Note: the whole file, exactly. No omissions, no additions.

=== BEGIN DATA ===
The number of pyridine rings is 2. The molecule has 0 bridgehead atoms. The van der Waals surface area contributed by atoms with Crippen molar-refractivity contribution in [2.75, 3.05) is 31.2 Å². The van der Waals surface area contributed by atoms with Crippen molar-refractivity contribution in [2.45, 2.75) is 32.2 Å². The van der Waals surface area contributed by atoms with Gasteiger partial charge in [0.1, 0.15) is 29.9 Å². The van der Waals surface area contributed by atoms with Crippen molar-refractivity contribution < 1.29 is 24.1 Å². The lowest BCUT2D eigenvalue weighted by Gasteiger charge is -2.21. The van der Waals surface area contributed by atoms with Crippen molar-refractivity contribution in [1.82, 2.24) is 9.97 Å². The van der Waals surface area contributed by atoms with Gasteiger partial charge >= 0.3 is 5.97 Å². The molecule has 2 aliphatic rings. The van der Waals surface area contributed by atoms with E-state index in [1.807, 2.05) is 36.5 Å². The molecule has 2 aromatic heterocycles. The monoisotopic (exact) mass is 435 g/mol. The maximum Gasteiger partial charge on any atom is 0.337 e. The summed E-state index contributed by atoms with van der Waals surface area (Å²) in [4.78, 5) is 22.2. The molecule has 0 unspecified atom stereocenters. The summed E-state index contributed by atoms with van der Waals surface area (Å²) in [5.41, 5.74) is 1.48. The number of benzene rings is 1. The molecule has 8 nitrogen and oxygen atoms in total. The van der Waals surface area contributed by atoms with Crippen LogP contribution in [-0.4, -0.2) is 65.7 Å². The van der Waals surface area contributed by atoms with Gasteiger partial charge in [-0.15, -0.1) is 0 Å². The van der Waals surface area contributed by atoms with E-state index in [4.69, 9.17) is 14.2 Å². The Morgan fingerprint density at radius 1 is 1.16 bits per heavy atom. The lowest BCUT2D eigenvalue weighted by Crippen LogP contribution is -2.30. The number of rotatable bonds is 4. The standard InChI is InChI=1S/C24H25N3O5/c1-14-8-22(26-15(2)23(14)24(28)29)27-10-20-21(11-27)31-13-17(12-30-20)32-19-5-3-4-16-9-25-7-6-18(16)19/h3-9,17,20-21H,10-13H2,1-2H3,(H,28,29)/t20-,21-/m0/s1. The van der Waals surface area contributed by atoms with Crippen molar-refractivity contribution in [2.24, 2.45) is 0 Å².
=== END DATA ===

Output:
The number of pyridine rings is 2. The molecule has 0 bridgehead atoms. The van der Waals surface area contributed by atoms with Crippen molar-refractivity contribution in [2.75, 3.05) is 31.2 Å². The van der Waals surface area contributed by atoms with Crippen molar-refractivity contribution in [2.45, 2.75) is 32.2 Å². The van der Waals surface area contributed by atoms with Gasteiger partial charge in [0.1, 0.15) is 29.9 Å². The van der Waals surface area contributed by atoms with Crippen molar-refractivity contribution < 1.29 is 24.1 Å². The lowest BCUT2D eigenvalue weighted by Gasteiger charge is -2.21. The van der Waals surface area contributed by atoms with Crippen molar-refractivity contribution in [1.82, 2.24) is 9.97 Å². The van der Waals surface area contributed by atoms with Gasteiger partial charge >= 0.3 is 5.97 Å². The molecule has 2 aliphatic rings. The van der Waals surface area contributed by atoms with E-state index in [1.807, 2.05) is 36.5 Å². The molecule has 2 aromatic heterocycles. The monoisotopic (exact) mass is 435 g/mol. The maximum Gasteiger partial charge on any atom is 0.337 e. The summed E-state index contributed by atoms with van der Waals surface area (Å²) in [4.78, 5) is 22.2. The molecule has 0 unspecified atom stereocenters. The summed E-state index contributed by atoms with van der Waals surface area (Å²) in [5.41, 5.74) is 1.48. The number of benzene rings is 1. The molecule has 8 nitrogen and oxygen atoms in total. The van der Waals surface area contributed by atoms with Crippen LogP contribution in [-0.4, -0.2) is 65.7 Å². The van der Waals surface area contributed by atoms with Gasteiger partial charge in [-0.15, -0.1) is 0 Å². The van der Waals surface area contributed by atoms with E-state index in [4.69, 9.17) is 14.2 Å². The Morgan fingerprint density at radius 1 is 1.16 bits per heavy atom. The lowest BCUT2D eigenvalue weighted by Crippen LogP contribution is -2.30. The number of rotatable bonds is 4. The standard InChI is InChI=1S/C24H25N3O5/c1-14-8-22(26-15(2)23(14)24(28)29)27-10-20-21(11-27)31-13-17(12-30-20)32-19-5-3-4-16-9-25-7-6-18(16)19/h3-9,17,20-21H,10-13H2,1-2H3,(H,28,29)/t20-,21-/m0/s1. The van der Waals surface area contributed by atoms with Crippen molar-refractivity contribution in [2.24, 2.45) is 0 Å².